ST. LOUIS — U.S. Secretary of Labor Eugene Scalia visited an aerospace manufacturer in St. Peters Friday, part of a multi-day trip to the region just before the presidential election.
After speaking with apprentices at Seyer Industries, which makes machined-parts and assemblies, the Trump administration cabinet official talked briefly with the Business Journal.
Well wishes to your wife, Trish, who tested positive for COVID-19. Thank you. She's doing fine.
What do you want St. Louis businesses to know right now? We're in the midst of a very promising and vibrant economic rebound. We saw terrific news yesterday on GDP, the largest rebound we've ever seen in GDP in the country's history, which comes on the heels of a lot of other good economic news, including strong auto sales, housing construction and retail sales. We've also brought unemployment down much more quickly than people were projecting we'd be able to do back in April, May. We've had very strong improvement here in Missouri, where unemployment's under 5%. Yesterday, we also put out information on unemployment claim filings. We're seeing hundreds of thousands of people a week coming off unemployment. In a five-week period, in September-early October, we had 3.5 million people come off unemployment.
Continuing jobless claims are 7.75 million for the week of Oct. 17, and there were 12.6 million Americans unemployed as of September.We still have some progress to make, additional people we need to help get back to work.
Has the federal government played a role in the rebound? We had an incredibly strong economy before the virus came. We had unemployment at a nearly 50-year low. Before the president took office, it had been projected that we would add under 2 million jobs, between 2017 and the start of this year. We added 7 million jobs. We had wages that were rising and rising more quickly for lower-paid workers.
Underlying that economy were policies that I think brought that economy back and are helping propel us forward now. Keeping the tax burden low on business. Eliminating unnecessary regulatory burdens on business, so that they will invest and create good-paying jobs. The steps the president took, on a bi-partisan basis with Congress, the Paycheck Protection Program, has been very valuable in supporting small business and their employees. There were also economic impact payments and unemployment relief that was available. And then when that expired, and Congress wouldn't get its act together and provide additional benefits, the president found a way to provide Federal Emergency Management Agency funding to provide that support.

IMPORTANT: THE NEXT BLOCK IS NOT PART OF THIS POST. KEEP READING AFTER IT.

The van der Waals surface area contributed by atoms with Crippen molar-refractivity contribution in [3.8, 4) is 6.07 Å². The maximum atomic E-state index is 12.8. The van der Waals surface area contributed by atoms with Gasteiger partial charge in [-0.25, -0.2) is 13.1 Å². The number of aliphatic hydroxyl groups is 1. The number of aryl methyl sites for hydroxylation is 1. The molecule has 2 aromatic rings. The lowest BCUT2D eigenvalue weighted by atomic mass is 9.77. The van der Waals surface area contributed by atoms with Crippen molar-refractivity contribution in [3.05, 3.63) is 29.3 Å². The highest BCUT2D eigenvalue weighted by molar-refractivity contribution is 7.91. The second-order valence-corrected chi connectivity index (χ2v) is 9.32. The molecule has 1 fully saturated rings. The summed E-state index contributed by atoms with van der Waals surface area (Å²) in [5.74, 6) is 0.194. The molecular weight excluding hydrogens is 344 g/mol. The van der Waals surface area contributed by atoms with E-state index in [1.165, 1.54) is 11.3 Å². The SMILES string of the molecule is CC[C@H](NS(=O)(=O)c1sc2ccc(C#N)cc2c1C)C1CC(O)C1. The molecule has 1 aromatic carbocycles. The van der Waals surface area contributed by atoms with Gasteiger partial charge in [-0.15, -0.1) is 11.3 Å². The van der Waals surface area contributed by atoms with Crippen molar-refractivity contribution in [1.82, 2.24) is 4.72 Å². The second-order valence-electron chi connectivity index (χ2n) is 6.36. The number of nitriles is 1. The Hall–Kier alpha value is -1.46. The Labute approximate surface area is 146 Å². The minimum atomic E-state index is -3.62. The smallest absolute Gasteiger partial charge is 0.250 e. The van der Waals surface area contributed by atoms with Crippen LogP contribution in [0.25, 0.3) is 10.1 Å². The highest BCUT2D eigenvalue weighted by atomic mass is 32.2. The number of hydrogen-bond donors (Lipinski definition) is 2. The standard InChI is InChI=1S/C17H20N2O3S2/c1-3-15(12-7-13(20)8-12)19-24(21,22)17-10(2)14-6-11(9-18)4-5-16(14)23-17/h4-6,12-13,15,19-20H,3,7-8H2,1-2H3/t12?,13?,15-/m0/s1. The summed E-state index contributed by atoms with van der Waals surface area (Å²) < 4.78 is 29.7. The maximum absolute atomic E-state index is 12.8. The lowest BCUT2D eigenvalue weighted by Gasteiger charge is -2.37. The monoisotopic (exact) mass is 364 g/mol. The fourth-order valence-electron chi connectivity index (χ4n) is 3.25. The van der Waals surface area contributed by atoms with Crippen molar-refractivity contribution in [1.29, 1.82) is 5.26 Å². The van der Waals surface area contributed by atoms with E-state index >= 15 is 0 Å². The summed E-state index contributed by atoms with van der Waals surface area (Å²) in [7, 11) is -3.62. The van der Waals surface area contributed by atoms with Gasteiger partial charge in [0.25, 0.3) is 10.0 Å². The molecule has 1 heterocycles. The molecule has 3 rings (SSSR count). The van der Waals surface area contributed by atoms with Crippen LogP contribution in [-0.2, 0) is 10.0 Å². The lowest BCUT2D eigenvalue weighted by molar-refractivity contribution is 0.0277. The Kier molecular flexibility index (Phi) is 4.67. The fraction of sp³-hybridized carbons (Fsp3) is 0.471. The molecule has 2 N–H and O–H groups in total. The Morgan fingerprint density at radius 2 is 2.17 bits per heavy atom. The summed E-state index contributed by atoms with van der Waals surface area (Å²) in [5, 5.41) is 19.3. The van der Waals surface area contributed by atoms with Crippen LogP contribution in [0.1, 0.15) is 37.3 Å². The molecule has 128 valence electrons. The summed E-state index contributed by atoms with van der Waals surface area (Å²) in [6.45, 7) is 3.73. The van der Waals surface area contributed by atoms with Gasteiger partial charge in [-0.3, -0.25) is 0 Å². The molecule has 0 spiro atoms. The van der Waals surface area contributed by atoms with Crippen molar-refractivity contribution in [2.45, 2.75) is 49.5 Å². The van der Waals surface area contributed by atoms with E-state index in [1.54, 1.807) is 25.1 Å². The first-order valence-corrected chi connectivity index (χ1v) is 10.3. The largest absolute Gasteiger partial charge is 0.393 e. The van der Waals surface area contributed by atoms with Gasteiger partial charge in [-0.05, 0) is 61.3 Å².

Missouri has fared better than other states, but its unemployment rate has been helped by large numbers of people leaving the workforce. How can the government address this? We know that we've added nearly 11.5 million jobs back to the economy since May. It's interesting to compare, say, how Missouri is doing, at 4.9% unemployment, with Illinois, unfortunately at around 10%. California, 11%. The states that are not doing well are going to have to take a look at the policies they've had in place that are holding them back. There are some people who've exited the workforce in the last few months. We want to put them back into the workforce as we were successfully doing pre-Covid. And a vibrant recovery is going to make that happen.
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